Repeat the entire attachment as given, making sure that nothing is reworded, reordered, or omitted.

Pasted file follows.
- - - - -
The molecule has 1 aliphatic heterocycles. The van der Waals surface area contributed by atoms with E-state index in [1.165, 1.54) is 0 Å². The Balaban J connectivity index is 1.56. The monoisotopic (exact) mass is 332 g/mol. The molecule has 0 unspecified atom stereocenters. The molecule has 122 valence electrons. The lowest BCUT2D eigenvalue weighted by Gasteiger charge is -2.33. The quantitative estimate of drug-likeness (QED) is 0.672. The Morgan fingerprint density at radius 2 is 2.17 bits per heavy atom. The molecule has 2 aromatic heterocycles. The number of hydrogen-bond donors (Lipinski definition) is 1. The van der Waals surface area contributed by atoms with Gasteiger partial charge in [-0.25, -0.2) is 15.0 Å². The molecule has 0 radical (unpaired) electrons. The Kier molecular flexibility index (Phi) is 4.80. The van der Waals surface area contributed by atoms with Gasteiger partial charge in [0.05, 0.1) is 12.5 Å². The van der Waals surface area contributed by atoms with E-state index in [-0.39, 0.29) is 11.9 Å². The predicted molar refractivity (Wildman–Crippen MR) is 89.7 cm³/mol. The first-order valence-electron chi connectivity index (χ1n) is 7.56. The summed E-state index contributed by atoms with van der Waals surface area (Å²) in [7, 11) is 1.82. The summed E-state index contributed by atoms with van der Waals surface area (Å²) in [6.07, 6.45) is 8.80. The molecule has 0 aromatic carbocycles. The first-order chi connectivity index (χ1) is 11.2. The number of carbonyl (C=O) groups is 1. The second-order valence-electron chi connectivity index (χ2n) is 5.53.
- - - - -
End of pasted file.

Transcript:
The molecule has 1 aliphatic heterocycles. The van der Waals surface area contributed by atoms with E-state index in [1.165, 1.54) is 0 Å². The Balaban J connectivity index is 1.56. The monoisotopic (exact) mass is 332 g/mol. The molecule has 0 unspecified atom stereocenters. The molecule has 122 valence electrons. The lowest BCUT2D eigenvalue weighted by Gasteiger charge is -2.33. The quantitative estimate of drug-likeness (QED) is 0.672. The Morgan fingerprint density at radius 2 is 2.17 bits per heavy atom. The molecule has 2 aromatic heterocycles. The number of hydrogen-bond donors (Lipinski definition) is 1. The van der Waals surface area contributed by atoms with Gasteiger partial charge in [-0.25, -0.2) is 15.0 Å². The molecule has 0 radical (unpaired) electrons. The Kier molecular flexibility index (Phi) is 4.80. The van der Waals surface area contributed by atoms with Gasteiger partial charge in [0.05, 0.1) is 12.5 Å². The van der Waals surface area contributed by atoms with E-state index in [-0.39, 0.29) is 11.9 Å². The predicted molar refractivity (Wildman–Crippen MR) is 89.7 cm³/mol. The first-order valence-electron chi connectivity index (χ1n) is 7.56. The summed E-state index contributed by atoms with van der Waals surface area (Å²) in [7, 11) is 1.82. The summed E-state index contributed by atoms with van der Waals surface area (Å²) in [6.07, 6.45) is 8.80. The molecule has 0 aromatic carbocycles. The first-order chi connectivity index (χ1) is 11.2. The number of carbonyl (C=O) groups is 1. The second-order valence-electron chi connectivity index (χ2n) is 5.53.